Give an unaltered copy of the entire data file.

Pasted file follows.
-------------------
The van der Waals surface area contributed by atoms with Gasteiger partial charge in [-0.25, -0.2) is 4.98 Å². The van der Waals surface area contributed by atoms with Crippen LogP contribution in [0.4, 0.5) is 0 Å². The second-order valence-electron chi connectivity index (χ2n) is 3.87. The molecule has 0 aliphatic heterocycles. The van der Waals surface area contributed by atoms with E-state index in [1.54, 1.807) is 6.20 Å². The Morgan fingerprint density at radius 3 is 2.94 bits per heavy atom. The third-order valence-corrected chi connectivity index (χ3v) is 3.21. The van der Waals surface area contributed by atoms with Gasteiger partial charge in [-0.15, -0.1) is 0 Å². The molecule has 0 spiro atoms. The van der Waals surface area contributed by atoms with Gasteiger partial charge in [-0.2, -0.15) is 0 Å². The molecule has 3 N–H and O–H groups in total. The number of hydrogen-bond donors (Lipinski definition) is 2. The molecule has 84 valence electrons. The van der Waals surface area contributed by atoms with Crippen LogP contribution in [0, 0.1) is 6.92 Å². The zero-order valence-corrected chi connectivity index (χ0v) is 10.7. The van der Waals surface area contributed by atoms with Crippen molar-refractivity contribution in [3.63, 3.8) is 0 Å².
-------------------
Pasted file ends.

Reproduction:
The van der Waals surface area contributed by atoms with Gasteiger partial charge in [-0.25, -0.2) is 4.98 Å². The van der Waals surface area contributed by atoms with Crippen LogP contribution in [0.4, 0.5) is 0 Å². The second-order valence-electron chi connectivity index (χ2n) is 3.87. The molecule has 0 aliphatic heterocycles. The van der Waals surface area contributed by atoms with E-state index in [1.54, 1.807) is 6.20 Å². The Morgan fingerprint density at radius 3 is 2.94 bits per heavy atom. The third-order valence-corrected chi connectivity index (χ3v) is 3.21. The van der Waals surface area contributed by atoms with Gasteiger partial charge in [-0.15, -0.1) is 0 Å². The molecule has 0 spiro atoms. The van der Waals surface area contributed by atoms with Gasteiger partial charge in [-0.2, -0.15) is 0 Å². The molecule has 3 N–H and O–H groups in total. The number of hydrogen-bond donors (Lipinski definition) is 2. The molecule has 84 valence electrons. The van der Waals surface area contributed by atoms with Crippen LogP contribution in [0, 0.1) is 6.92 Å². The zero-order valence-corrected chi connectivity index (χ0v) is 10.7. The van der Waals surface area contributed by atoms with Crippen molar-refractivity contribution in [3.63, 3.8) is 0 Å².